For years now I have regularly been visiting a coach, someone who helps me reflect and who gives sensible advice. One of my music academy tutors once said: ‘We don’t think twice about giving our car a yearly MOT, so why shouldn’t we provide ourselves with some mental maintenance also?’ I completely agree.
Recently we spoke about the emotion-mind-body triangle. He used a different terminology, but I found it helpful to translate it to flute playing this way.
In music we love expressing our feelings, to make a connection. Beethoven once wrote: “Arising in the heart, may it return to the heart”.
Whereas emotion intends to express pure beauty, the mind wishes to improve. The mind likes to compare itself to others and seeks to exceed them. The mind (pointlessly) strives for perfection. It is however important as a motivator.
The body enacts. It executes what it is being told to do. At times it may seem like it isn’t cooperating, yet generally the problem lies in limiting thoughts generated in the mind.
One cannot exist without the other. Let’s look at the execution of a musical score for example. Emotion merely wants expressing, to be translated into music. The mind wishes to play the piece well and strives for perfection. It is also needed to determine how the piece will be performed. Musical choices, the score’s history as well as that of the composer, etc. all come into play. The body performs the technical part. It is interesting to try and find out during the process of practising or performing whether these three are in balance or whether one of them takes the upper hand. From which position are you making music? Playing purely from emotion is wonderful, but impossible without blending in some of the mind and body. We wouldn’t actually hear anything. The mind aspires to a high technical level of perfection. If the mind takes the upper hand, you make music merely with your head. No matter how technically perfect a performance may be, it will always lack true inspiration. Emotion and mind require the body to achieve perfection. Without the body nothing would be happening either. Making music only with the body happens when whilst playing you’re completely preoccupied with other matters, like your shopping list or other things on your to-do list. It would be beneficial to remain in the middle of the triangle. Sometimes you might want to direct your attention (for example during practice) merely to one of these three aspects. However, during a concert all three have to be in balance. Try to play from emotion whilst using the mind to make musical choices and to direct the body to express pure beauty at that moment’s highest technical level possible.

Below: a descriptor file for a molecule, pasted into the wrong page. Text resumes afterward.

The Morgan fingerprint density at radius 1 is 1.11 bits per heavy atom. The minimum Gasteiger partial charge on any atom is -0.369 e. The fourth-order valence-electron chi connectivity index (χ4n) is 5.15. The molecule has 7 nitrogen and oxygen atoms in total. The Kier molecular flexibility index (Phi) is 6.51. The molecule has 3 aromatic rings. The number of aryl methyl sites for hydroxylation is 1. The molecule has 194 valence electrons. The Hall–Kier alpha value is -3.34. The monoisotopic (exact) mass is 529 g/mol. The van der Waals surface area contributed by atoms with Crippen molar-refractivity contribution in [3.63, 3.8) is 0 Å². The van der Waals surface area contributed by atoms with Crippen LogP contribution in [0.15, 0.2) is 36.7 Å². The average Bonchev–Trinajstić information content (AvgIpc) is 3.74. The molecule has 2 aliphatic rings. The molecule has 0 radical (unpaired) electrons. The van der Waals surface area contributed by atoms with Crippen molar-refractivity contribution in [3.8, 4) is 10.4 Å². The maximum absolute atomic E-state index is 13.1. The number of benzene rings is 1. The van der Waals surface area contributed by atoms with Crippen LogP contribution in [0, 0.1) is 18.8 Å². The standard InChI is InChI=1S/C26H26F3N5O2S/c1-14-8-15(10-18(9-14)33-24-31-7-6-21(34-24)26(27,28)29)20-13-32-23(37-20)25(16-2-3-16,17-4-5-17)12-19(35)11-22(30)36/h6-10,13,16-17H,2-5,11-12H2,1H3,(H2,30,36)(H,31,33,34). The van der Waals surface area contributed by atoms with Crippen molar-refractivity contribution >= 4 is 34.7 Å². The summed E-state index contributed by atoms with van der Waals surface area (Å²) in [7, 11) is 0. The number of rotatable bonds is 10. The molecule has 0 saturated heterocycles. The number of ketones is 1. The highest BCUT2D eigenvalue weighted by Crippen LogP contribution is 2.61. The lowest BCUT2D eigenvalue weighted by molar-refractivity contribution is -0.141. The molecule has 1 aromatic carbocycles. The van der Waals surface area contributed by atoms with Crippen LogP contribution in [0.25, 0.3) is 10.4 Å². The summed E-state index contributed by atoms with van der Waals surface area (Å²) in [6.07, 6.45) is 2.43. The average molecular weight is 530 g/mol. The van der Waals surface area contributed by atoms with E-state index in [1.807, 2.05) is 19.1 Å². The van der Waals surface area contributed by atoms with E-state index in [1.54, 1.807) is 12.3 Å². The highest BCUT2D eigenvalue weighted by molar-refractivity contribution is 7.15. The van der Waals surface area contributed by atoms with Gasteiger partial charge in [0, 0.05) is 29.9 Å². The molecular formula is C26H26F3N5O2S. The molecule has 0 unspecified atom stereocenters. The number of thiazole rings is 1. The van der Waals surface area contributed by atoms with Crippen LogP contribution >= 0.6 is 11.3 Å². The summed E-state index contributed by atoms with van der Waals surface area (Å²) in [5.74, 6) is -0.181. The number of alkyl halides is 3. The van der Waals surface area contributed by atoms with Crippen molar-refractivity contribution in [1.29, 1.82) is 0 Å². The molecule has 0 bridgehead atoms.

Modern playing techniques are merely an extra tool to express music that begins in emotion, which is then perfected and supported by the mind and executed by the body. Like a painter who has more colors at his disposal to make an even more alluring painting.
From which angle do you make music?
Translation: Elise Bikker